Yet you can improve your security with three apps: two to protect your accounts, and one to protect your device. The apps? A password manager app, a two-step authentication app, and a device remote management app.

Protect your accounts

  1. A password manager app

A password manager app solves two problems: length and re-use. A password manager generates a long, random string of characters for each of your online accounts. With a password manager, you never use the same password twice. Should a site be hacked, you only need to change the password for that single account.

I use LastPass, which works on most operating systems (Windows, Linux and Mac) and with most browsers (Chrome, Firefox, Safari, Opera, and Internet Explorer). I pay $12 per year for LastPass Premium to access LastPass on mobile devices (Android, iOS, Blackberry, and Windows Phone). You might also consider Dashlane. (See “The best password managers for PCs, Macs, and mobile devices” by Tim Ferrill at for more reviews.)

Both LastPass and Dashlane encrypt your information, then sync your passwords to their servers. This encrypted data syncs to each of your devices. Because of this, use a strong password to secure access to your password manager app.

  1. A two-step authentication app

A site that supports two-step authentication requires you to login with your username and password, then enter a six-digit number for access. You obtain the six-digit number from your phone, either from an app or a text message. Even if someone hacks your username and password, they’d still need your phone to access your account.

You need two things for two-step authentication to work: you need a phone to obtain the code, and the site needs to support two-step authentication. Facebook supports two-step authentication, for example, as do Apple, Dropbox, Google, and Microsoft. Follow the links to instructions to enable two-step authentication at each of these sites. See for a long list of others sites that support two-step authentication.

Protect your device

  1. Device remote management app

Apple, Google, and Microsoft all allow you to lock, locate, or erase your phone remotely. Follow the links to configure these capabilities for your Android, iOS, or Windows Phone device.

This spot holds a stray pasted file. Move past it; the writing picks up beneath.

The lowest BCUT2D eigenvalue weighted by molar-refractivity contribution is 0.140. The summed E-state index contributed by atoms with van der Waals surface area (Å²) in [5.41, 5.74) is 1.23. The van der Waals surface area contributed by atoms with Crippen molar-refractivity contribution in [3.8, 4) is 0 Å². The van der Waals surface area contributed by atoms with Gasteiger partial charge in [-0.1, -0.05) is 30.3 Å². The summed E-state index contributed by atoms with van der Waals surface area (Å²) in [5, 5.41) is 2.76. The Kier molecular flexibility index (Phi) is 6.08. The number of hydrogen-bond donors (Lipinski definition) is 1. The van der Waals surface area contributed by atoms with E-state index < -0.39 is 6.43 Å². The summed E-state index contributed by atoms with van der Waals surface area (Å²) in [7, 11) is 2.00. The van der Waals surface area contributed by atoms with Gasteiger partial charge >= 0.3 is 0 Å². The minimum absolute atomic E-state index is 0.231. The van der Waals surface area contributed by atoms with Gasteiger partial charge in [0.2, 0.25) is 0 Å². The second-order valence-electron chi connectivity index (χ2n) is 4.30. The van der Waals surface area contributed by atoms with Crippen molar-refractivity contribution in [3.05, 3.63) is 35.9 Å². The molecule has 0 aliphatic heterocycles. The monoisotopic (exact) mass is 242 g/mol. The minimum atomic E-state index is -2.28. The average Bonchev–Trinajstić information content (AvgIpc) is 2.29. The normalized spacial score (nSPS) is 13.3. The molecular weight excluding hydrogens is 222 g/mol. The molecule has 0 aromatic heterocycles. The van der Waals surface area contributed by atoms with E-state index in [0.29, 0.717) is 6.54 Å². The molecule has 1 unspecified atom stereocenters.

If you lose your phone, lock your device first to protect your data. Then login to your account online to locate your phone — or force it to ring, which is helpful if you’ve misplaced it nearby. As a last resort, send a signal to erase your phone the next time it connects to the network.

Similar tools protect laptops or desktops. For example, Prey protects Windows, Mac OS, and Linux systems, as well as Android and iOS devices.

Additional security

For most people, the three steps above will improve security. A few other actions help, too, though.

To ensure complete computer security, build every part of your system from scratch — and never connect it to a network. Since that’s likely not practical, then at least install and configure the apps above to make your accounts and devices more secure today.

Financial Aid Workshop January 19

1978896_10152568144744232_8367881271452503021_nApplying for financial aid is perhaps the most important, and most complex, task many a high school senior will undertake.  To help academically talented students sort through this process, the Cook Family Foundation is holding a workshop on Monday, January 19 from 7-9 p.m. at the Baker College Welcome Center.

Mike Davis from the University of Michigan Office of Financial Aid will provide important information about qualifying for financial aid, as well as some useful tips on making college more affordable.  U-M is the only public university in Michigan to cover 100 percent of demonstrated financial need of in-state students (learn more here)

While Mike Davis gives particular insight to financial aid from the University of Michigan, his presentation will be applicable no matter what four-year university a student ends up attending. The first step for any prospective college student is to fill out the FAFSA (Free Application for Federal Student Aid), the form used by all institutions of higher learning. To qualify for financial aid from UM, students and their families will also need to complete a CSS Profile.

Students and/or their parents are invited to attend the January 19 workshop.  While it is not necessary to RSVP, please contact us if you have questions (989-725-1621 or To keep up-to-date on financial aid, scholarships, and other UM information follow us on Twitter @GoBlueGoBruce